British journalist Graham Holliday has been in Vietnam for 9 years and is a lover of Vietnamese cuisine.
In 2018, in the “list of 11 best vermicelli, noodles and pho dishes in Vietnam”, The Culture Trip named Bun dau mam shrimp – a rustic dish “eating once and remembering forever” because of its special taste. of shrimp paste – “you’ll either love it or hate it,” writes The Culture Trip.
Vermicelli with shrimp paste is also a dish that British journalist Graham Holliday misses when he is away from Vietnam. Journalist Holliday is the author of a book called “Eating Vietnam: Dispatches from a Blue Plastic Table” (Eating in Vietnam: A story from a blue plastic table), published in 2015 and published by the famous chef. Anthony Bourdain wrote the preface.
After Anthony Bourdain passed away in 2018, journalist Graham Holliday and his team founded the Explore Parts Unknown website to post old videos and articles by the late chef in his memory.
The website also publishes a number of articles by journalist Holliday and his associates, and the following is a summary of the translated text from a special article expressing this journalist’s love for the simple Vietnamese noodle dish with shrimp paste . Nam, with the title “A Love Letter to Bun Dau Mam Shrimp” (A love letter to Bun Dau Mam shrimp).
“The food I miss when I leave Vietnam”
Nhung’s whole “kitchen” was carried on a bicycle. Two rubber tires “wheeze” under the cooking pans, plastic chairs, tofu, vermicelli, herbs and broth.
It was almost 11 o’clock, and it was also the time when Hanoians were about to go to lunch. Wearing a ba ba shirt, the shop owner Nhung stepped down and unloaded each item, arranging her sidewalk “kitchen”.
Ms. Nhung is one of thousands of street vendors from the countryside to the capital. Every morning, Nhung travels nearly 65 kilometers, taking an hour and a half on the bus from Hung Yen to Hanoi. And her schedule repeats like that 7 days a week.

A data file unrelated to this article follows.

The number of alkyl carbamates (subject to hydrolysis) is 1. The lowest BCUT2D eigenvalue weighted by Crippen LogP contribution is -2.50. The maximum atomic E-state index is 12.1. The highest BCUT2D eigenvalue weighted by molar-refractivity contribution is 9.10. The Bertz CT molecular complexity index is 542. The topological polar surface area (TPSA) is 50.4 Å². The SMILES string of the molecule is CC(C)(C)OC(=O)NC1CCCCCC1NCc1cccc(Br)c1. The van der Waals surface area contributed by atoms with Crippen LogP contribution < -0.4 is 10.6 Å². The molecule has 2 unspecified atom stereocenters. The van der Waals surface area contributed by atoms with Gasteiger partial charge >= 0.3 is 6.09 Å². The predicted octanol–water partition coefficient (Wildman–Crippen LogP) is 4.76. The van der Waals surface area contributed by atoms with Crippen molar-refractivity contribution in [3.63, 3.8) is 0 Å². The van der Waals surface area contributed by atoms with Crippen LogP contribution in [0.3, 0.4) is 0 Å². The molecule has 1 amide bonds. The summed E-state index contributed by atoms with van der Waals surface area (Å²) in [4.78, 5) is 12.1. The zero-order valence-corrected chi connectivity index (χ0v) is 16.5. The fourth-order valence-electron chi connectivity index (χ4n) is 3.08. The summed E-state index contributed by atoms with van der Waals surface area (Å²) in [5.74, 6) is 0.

Like many street vendors, sidewalk stalls and restaurant owners in Vietnam, Ms. Nhung specializes in selling only one “specialty” dish: Bun dau mam shrimp. It is the most simple dish among the rustic dishes of Vietnam. And it’s also a dish I miss very much now that I’m away from the country where I’ve been for nearly a decade.
The sizzling sound coming from Nhung’s frying pan over hot coals soon attracted a crowd on Hang Trong Street. They sat on the tiny plastic chair, ordering food and chatting as Nhung prepared their lunch.
The type of vermicelli used in vermicelli with shrimp paste is vermicelli, which is pressed and cut into white pieces of vermicelli. Tofu must be fresh beans. And shrimp paste must have a characteristic purple color.
There are two opinions about the smell of this dish, but the smell of shrimp paste is essential – it’s like magic that gives color to a gray plate of food. That being said, the vermicelli with shrimp paste must be a fusion of flavors – if one of these delicious “pillars” is lost, the whole thing will fall apart.